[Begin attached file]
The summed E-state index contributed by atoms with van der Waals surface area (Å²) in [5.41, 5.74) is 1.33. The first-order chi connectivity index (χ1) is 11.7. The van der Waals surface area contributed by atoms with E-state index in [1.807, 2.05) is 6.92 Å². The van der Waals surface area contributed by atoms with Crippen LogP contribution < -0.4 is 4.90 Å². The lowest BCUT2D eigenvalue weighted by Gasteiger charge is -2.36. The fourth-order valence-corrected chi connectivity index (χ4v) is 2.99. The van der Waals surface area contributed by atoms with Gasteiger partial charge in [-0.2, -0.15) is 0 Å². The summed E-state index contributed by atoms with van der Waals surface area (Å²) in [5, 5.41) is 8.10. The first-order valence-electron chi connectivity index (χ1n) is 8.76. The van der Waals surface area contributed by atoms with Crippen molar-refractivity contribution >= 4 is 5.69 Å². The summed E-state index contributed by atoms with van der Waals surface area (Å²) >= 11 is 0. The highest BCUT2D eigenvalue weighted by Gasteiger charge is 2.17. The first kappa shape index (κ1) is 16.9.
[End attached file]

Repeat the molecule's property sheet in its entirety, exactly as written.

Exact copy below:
The summed E-state index contributed by atoms with van der Waals surface area (Å²) in [5.41, 5.74) is 1.33. The first-order chi connectivity index (χ1) is 11.7. The van der Waals surface area contributed by atoms with E-state index in [1.807, 2.05) is 6.92 Å². The van der Waals surface area contributed by atoms with Crippen LogP contribution < -0.4 is 4.90 Å². The lowest BCUT2D eigenvalue weighted by Gasteiger charge is -2.36. The fourth-order valence-corrected chi connectivity index (χ4v) is 2.99. The van der Waals surface area contributed by atoms with Gasteiger partial charge in [-0.2, -0.15) is 0 Å². The summed E-state index contributed by atoms with van der Waals surface area (Å²) in [5, 5.41) is 8.10. The first-order valence-electron chi connectivity index (χ1n) is 8.76. The van der Waals surface area contributed by atoms with Crippen molar-refractivity contribution >= 4 is 5.69 Å². The summed E-state index contributed by atoms with van der Waals surface area (Å²) >= 11 is 0. The highest BCUT2D eigenvalue weighted by Gasteiger charge is 2.17. The first kappa shape index (κ1) is 16.9.